The concept started in the 500-student Midland School District in rural Pennsylvania in the mid-1990s after the money-strapped school closed their high school and the neighboring school districts refused to take the children. The students were forced to cross the border to Ohio to get an education, which didn't sit well with the locals.

As a result, the district formed the Western Pennsylvania Charter School and former Midland School District students were the first clients. The student-learn-at-home concept was an unexpected success. Word caught on and students from other districts began taking classes on-line. National companies began taking hold of the concept and offering these cyber schools in inner-city Philadelphia.

As the Pennsylvania K-12 education funding system works, charter schools are paid $5,000-$7,000 per child by the public school district that the student comes from. The more students that signed up for a cyber education, the higher the political heat was turned up.

“Until 2000, only about 10 percent of the districts were affected,” said Ronald COWELL, president of the Education Policy and Leadership Center. “Then cyber schools started sending invoices to about every school district in the state. This got the attention of school boards, the Legislature and the Department of Education.”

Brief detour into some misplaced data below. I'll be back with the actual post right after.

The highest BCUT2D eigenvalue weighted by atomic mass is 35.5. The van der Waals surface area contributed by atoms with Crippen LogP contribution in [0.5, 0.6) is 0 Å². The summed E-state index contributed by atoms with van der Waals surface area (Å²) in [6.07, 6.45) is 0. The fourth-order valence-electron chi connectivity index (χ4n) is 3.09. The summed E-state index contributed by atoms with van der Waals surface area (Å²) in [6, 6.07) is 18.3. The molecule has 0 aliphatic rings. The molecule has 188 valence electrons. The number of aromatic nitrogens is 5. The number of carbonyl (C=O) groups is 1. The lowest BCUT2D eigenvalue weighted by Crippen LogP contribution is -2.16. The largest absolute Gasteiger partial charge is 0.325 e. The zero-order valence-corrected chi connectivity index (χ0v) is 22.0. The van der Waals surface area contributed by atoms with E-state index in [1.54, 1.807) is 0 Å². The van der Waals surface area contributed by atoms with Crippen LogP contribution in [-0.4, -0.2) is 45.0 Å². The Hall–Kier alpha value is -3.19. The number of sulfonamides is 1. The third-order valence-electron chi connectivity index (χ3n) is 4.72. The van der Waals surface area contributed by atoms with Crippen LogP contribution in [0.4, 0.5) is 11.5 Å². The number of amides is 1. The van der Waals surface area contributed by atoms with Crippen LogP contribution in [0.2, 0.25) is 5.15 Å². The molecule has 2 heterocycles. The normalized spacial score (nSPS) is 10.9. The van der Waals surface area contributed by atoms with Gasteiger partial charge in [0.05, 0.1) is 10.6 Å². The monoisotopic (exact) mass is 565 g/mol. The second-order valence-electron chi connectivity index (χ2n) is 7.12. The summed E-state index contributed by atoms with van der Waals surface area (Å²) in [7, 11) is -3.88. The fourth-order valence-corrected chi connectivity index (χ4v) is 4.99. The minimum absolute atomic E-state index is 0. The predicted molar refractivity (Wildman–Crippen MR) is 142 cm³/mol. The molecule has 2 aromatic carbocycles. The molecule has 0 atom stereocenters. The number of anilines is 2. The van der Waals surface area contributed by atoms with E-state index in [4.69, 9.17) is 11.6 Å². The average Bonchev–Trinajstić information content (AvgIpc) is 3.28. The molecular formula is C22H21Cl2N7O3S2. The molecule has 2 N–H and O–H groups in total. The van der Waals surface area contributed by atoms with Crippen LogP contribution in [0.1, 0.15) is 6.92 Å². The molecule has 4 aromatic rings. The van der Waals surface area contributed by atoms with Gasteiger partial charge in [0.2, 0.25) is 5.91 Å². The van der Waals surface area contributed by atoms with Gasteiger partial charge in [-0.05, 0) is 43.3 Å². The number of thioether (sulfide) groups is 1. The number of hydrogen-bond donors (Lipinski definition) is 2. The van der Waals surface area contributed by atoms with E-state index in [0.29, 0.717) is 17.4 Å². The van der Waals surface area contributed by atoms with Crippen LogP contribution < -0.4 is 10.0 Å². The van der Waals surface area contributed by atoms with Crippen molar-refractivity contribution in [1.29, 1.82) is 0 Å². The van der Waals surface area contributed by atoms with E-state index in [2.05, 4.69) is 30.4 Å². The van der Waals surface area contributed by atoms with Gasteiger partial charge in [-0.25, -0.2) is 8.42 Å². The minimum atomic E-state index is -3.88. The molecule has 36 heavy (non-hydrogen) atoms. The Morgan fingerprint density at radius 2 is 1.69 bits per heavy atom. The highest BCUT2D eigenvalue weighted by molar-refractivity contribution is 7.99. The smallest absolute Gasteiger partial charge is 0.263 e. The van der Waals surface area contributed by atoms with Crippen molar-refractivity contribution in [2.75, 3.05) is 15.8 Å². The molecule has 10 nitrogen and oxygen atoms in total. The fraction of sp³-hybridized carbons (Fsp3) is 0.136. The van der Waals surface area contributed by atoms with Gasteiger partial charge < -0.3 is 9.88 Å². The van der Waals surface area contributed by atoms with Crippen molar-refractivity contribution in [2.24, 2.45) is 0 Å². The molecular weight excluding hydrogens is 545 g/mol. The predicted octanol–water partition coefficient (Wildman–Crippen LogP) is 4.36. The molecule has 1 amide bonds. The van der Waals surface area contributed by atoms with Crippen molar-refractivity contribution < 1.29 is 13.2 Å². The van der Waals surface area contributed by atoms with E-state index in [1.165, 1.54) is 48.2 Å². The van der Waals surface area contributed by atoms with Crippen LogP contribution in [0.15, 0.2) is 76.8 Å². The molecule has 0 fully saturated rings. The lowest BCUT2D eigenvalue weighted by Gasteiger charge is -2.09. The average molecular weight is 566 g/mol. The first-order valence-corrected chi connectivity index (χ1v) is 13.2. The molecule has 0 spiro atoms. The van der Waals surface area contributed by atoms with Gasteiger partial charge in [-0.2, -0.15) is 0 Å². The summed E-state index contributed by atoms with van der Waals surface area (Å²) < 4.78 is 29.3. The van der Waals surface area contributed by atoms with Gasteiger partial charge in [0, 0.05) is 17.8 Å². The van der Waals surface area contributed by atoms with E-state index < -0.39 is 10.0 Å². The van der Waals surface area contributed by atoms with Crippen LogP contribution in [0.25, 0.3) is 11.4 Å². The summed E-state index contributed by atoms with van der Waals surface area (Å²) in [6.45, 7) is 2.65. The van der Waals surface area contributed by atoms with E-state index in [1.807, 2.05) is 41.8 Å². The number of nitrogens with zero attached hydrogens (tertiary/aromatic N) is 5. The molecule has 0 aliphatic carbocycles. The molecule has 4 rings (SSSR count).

School districts fought the invoices in court and lost, forcing the Department of Education and the Legislature to re-write the laws to assure the accountability and educational quality of these schools was legitimate. Since then cyber schools have caught on nationwide.

According to Ray ROSE, director of the Concord Consortium, estimate that 30,000 high school students have taken an online course and that another 25,000 students are enrolled in teacher-led online courses this academic year. It is estimated that by 2006, a majority of high school students will have an online course before graduating.

The questions policymakers face with virtual schools are many. How are these schools held accountable? How should they be funded? Who manages them? Do they work?